Jacobs Crawley, of Boerne, Texas, comes off Little Muffin during saddle bronc rodeo finals action at the Calgary Stampede in 2017 which is always billed as "the greatest outdoor show on Earth" The Stampede's attendance has averaged one million visitors in recent years. (Jeff McIntosh/The Canadian Press)

The “Greatest Outdoor Show on Earth” plans for 2021

While such major international summer events such as the Tokyo Olympics are in danger of being postponed again this year due to COVID-19, in Canada the event that bills itself as the ‘greatest outdoor show on Earth’ is looking into how a revised version may be held this summer.

Canada’s Calgary Stampede is one of the biggest annual events in Canada and indeed in all North America.

The winning poster design for the (hopefully) 2021 edition of the Calgary Stampede. The design was created by 22-year-old Calgary artist Lexi Hilderman, and features a young Indigenous dancer with rainbow ribbons flowing from her regalia, inspired by the image of Katari Righthand from the Siksika First Nation. Hilderman says it’s meant to symbolize the passing of the storm and recognize resiliency and optimism. (Calgary Stampede)

A mid-summer celebration of ‘western’ cowboy life and culture, it has its roots in an 1886 agricultural fair, with the rodeo sports added in 1912 along with the name “stampede”.  The agricultural event continued through the war, albeit scaled down and in 1915 featured military type exhibitions, parades and tattoos, and was known as the “khaki fair”.  Post-war the “Victory Stampede” was held in 1919 to honour returning veterans. After a hiatus of three years, a merger with the Calgary Industrial Exhibition in 1923 resulted in the annual event. The depression didn’t stop the event, nor did the Second World War.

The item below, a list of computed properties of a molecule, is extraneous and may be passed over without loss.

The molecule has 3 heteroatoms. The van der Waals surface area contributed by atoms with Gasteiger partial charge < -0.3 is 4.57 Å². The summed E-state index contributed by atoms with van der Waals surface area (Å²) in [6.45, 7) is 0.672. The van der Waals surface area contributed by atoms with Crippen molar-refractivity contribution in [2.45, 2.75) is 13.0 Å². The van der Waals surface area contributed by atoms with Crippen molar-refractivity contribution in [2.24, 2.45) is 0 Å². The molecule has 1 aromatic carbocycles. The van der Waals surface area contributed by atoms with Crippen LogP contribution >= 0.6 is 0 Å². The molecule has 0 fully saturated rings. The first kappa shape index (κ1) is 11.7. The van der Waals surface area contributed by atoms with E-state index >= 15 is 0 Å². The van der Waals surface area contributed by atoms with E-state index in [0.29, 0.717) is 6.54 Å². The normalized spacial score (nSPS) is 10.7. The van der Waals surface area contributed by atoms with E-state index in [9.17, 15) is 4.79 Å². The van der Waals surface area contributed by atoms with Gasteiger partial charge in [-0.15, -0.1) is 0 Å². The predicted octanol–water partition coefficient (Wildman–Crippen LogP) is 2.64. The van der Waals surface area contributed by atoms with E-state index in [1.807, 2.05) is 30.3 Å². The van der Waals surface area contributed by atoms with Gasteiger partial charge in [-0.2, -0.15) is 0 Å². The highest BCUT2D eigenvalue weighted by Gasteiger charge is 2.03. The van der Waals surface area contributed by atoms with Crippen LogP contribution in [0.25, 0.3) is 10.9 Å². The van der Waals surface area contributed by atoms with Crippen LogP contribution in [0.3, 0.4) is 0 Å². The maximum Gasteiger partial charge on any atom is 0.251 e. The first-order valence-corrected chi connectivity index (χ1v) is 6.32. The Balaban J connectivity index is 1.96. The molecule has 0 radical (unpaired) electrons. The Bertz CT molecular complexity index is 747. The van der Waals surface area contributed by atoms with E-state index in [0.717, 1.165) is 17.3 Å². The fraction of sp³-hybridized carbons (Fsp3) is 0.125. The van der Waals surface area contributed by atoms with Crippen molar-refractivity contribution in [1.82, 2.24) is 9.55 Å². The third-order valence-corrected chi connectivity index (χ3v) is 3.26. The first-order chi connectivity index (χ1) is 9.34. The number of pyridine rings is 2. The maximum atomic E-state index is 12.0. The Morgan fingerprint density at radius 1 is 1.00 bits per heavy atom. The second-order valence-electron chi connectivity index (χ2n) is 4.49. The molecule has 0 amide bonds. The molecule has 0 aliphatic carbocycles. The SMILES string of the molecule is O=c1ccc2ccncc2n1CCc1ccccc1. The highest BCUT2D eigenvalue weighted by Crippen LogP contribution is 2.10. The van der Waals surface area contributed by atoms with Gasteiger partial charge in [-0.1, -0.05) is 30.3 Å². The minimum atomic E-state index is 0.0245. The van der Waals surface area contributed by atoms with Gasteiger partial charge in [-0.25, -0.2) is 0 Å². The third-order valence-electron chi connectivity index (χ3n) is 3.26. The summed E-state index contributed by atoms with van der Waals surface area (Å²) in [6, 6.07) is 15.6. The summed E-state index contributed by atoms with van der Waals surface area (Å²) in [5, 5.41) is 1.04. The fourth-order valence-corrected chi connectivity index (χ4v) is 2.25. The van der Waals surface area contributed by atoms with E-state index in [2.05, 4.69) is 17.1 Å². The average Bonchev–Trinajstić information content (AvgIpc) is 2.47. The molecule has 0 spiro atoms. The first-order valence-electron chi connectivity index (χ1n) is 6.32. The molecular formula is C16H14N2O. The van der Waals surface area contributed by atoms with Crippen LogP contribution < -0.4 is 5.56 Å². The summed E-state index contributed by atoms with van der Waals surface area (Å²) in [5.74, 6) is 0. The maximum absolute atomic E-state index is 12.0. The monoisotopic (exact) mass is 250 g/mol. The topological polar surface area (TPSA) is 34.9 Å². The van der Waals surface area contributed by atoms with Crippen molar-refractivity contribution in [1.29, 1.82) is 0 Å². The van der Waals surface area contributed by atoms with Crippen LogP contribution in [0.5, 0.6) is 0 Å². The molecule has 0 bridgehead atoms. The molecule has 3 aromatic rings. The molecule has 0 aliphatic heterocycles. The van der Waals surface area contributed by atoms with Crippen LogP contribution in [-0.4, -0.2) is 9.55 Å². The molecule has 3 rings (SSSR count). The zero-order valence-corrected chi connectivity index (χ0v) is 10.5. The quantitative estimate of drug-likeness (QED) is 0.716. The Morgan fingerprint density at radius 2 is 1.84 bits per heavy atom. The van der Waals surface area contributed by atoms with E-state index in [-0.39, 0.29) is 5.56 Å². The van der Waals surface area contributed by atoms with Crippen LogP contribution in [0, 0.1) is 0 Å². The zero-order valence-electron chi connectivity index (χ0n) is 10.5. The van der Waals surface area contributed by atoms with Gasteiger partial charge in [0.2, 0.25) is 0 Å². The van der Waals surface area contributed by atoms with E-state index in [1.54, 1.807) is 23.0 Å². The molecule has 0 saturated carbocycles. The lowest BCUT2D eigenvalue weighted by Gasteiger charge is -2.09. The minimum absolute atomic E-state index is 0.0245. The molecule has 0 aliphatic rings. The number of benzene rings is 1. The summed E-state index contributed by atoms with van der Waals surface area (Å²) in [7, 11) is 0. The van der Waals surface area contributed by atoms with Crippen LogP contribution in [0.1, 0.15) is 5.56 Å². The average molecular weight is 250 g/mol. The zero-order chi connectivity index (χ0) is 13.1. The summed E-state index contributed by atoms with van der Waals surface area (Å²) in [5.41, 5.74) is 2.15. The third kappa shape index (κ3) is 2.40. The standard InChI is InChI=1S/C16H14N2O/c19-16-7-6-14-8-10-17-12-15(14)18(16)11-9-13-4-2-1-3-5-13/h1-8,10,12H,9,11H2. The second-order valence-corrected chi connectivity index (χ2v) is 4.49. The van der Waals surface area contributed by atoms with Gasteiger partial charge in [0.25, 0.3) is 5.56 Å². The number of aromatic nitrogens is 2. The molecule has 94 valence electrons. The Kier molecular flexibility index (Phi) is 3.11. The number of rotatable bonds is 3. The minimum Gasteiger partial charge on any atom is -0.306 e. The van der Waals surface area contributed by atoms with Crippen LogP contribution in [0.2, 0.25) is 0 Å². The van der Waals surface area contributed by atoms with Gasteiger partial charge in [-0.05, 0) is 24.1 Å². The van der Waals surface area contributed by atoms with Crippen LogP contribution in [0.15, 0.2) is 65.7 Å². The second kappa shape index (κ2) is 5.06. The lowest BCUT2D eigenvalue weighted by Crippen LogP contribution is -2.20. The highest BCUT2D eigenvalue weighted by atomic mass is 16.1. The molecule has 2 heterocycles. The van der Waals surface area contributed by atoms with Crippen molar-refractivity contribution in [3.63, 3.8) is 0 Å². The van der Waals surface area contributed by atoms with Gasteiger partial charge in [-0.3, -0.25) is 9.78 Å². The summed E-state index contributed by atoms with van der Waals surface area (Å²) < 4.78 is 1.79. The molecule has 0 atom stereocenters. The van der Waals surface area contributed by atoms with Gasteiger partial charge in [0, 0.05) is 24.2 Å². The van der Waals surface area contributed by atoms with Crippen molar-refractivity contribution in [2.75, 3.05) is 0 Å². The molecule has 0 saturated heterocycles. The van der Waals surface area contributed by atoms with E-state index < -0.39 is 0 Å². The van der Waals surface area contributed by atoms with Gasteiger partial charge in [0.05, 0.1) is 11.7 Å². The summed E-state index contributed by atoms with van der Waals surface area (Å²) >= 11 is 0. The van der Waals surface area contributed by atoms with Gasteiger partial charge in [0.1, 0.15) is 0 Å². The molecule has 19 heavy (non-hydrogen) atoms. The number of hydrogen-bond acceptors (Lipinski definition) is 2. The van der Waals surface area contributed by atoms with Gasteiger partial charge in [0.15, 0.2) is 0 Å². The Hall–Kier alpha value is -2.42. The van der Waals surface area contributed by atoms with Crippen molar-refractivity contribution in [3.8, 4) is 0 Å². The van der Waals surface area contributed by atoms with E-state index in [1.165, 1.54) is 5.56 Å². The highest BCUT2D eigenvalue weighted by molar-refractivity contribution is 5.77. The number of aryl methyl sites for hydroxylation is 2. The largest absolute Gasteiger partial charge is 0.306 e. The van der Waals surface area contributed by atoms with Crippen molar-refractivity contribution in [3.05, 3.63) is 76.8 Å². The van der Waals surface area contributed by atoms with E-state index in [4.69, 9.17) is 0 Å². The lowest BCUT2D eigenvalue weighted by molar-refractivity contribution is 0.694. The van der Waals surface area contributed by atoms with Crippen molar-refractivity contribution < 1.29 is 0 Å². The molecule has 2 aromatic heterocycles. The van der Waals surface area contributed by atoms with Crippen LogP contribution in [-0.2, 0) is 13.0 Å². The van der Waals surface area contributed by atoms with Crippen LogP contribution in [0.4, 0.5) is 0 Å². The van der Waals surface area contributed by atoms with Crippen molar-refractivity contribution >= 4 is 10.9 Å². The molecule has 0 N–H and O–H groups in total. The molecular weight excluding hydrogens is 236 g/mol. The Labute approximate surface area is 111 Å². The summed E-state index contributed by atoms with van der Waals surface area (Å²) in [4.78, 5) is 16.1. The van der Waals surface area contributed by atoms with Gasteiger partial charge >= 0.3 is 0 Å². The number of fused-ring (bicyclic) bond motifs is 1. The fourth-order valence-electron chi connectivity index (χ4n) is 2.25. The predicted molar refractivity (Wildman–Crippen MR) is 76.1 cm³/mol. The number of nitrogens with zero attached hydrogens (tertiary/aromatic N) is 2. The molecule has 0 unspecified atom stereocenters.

The first Calgary Stampede took place in 1912. From 1923 onward, it has been an annual event in Calgary and has been its biggest summer event ever since, and one of the biggest in Canada, and one of the richest rodeo events in all of North America (John Gibson/CBC)

Since then with midway, big name entertainers, a variety of cultural and other exhibits and judging contests,  it has grown to become one of the world’s richest prize rodeo events. With over a million visitors on average it contributes some $282 million to the local economy with more than double that amount to the provincial economy.

While the Stampede has grown widely in its entertainment and cultural offerings, traditional cowboy skills and rodeo remain the focus (file CP)

A major flood of the city in 2013 did not stop the event, but in 2020 the Stampede, and virtually every type of event, fair, or gathering of any type across Canada, was cancelled due to COVID-19.

Since then the Stampede organization has been struggling financially as not only revenue from the Stampede itself was lost, but also that from over 1,000 other events staged annually at Stampede Park.

Even as COVID numbers are showing an increase, discussions are being held as to how the event or a modified and likely scaled-down version, could be held this summer.

The very popular opening parade through downtown features a huge variety of horses, people, marching bands, floats, antique vehicles including farm tractors and more, With social distancing requirements due to COVID, it’s not known if the parade could be held, or in what form if the 2021 event goes ahead (CBC)

Organisers are planning for at least three different scenarios for a potential 2021 event.

An official said one advantage is the physical size of Stampede Park which covers 80 hectares. This could allow for greater spacing of events and people in a revised layout which uses the space differently to meet with any health requirements related to the virus.  As well, Stampede president Dana Peers says the arrival of vaccines may help in allowing the event to proceed.

A decision on the international event is expected sometime in March with the added hope that the 2022 event will be a return to a new and full-scale Stampede.

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